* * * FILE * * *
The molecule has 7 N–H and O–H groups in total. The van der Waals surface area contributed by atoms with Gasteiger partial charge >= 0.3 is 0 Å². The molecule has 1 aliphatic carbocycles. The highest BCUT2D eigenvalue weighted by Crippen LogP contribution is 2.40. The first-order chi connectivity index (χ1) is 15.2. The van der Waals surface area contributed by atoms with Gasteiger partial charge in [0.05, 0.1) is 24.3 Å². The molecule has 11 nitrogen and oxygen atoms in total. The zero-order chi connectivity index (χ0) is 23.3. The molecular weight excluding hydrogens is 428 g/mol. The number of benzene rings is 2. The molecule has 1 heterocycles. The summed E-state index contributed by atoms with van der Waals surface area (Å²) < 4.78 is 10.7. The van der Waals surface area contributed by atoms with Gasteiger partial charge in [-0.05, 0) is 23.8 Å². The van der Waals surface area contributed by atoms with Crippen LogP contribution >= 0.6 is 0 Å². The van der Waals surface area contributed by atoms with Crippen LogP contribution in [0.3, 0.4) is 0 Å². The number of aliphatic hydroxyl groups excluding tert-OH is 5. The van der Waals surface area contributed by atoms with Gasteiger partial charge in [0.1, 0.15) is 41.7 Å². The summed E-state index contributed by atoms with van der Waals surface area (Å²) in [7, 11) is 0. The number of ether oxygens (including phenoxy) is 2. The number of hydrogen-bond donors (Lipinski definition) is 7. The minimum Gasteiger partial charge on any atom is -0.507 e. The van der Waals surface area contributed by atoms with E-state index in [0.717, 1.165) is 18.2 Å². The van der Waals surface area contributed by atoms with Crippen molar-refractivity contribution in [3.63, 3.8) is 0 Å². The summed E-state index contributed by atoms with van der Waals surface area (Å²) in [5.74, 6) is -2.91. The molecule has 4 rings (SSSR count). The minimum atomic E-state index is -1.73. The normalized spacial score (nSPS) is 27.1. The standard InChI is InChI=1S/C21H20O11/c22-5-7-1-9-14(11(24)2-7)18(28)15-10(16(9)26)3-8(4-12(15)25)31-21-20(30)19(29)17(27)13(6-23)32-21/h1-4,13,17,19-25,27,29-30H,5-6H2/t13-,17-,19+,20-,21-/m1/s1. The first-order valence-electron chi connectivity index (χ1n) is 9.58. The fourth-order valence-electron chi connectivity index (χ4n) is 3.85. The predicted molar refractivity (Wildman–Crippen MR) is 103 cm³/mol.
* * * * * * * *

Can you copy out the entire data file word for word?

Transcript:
The molecule has 7 N–H and O–H groups in total. The van der Waals surface area contributed by atoms with Gasteiger partial charge >= 0.3 is 0 Å². The molecule has 1 aliphatic carbocycles. The highest BCUT2D eigenvalue weighted by Crippen LogP contribution is 2.40. The first-order chi connectivity index (χ1) is 15.2. The van der Waals surface area contributed by atoms with Gasteiger partial charge in [0.05, 0.1) is 24.3 Å². The molecule has 11 nitrogen and oxygen atoms in total. The zero-order chi connectivity index (χ0) is 23.3. The molecular weight excluding hydrogens is 428 g/mol. The number of benzene rings is 2. The molecule has 1 heterocycles. The summed E-state index contributed by atoms with van der Waals surface area (Å²) < 4.78 is 10.7. The van der Waals surface area contributed by atoms with Gasteiger partial charge in [-0.05, 0) is 23.8 Å². The van der Waals surface area contributed by atoms with Crippen LogP contribution >= 0.6 is 0 Å². The van der Waals surface area contributed by atoms with Crippen LogP contribution in [0.3, 0.4) is 0 Å². The number of aliphatic hydroxyl groups excluding tert-OH is 5. The van der Waals surface area contributed by atoms with Gasteiger partial charge in [0.1, 0.15) is 41.7 Å². The summed E-state index contributed by atoms with van der Waals surface area (Å²) in [7, 11) is 0. The number of ether oxygens (including phenoxy) is 2. The number of hydrogen-bond donors (Lipinski definition) is 7. The minimum Gasteiger partial charge on any atom is -0.507 e. The van der Waals surface area contributed by atoms with E-state index in [0.717, 1.165) is 18.2 Å². The van der Waals surface area contributed by atoms with Crippen molar-refractivity contribution in [3.63, 3.8) is 0 Å². The summed E-state index contributed by atoms with van der Waals surface area (Å²) in [5.74, 6) is -2.91. The molecule has 4 rings (SSSR count). The minimum atomic E-state index is -1.73. The normalized spacial score (nSPS) is 27.1. The standard InChI is InChI=1S/C21H20O11/c22-5-7-1-9-14(11(24)2-7)18(28)15-10(16(9)26)3-8(4-12(15)25)31-21-20(30)19(29)17(27)13(6-23)32-21/h1-4,13,17,19-25,27,29-30H,5-6H2/t13-,17-,19+,20-,21-/m1/s1. The first-order valence-electron chi connectivity index (χ1n) is 9.58. The fourth-order valence-electron chi connectivity index (χ4n) is 3.85. The predicted molar refractivity (Wildman–Crippen MR) is 103 cm³/mol.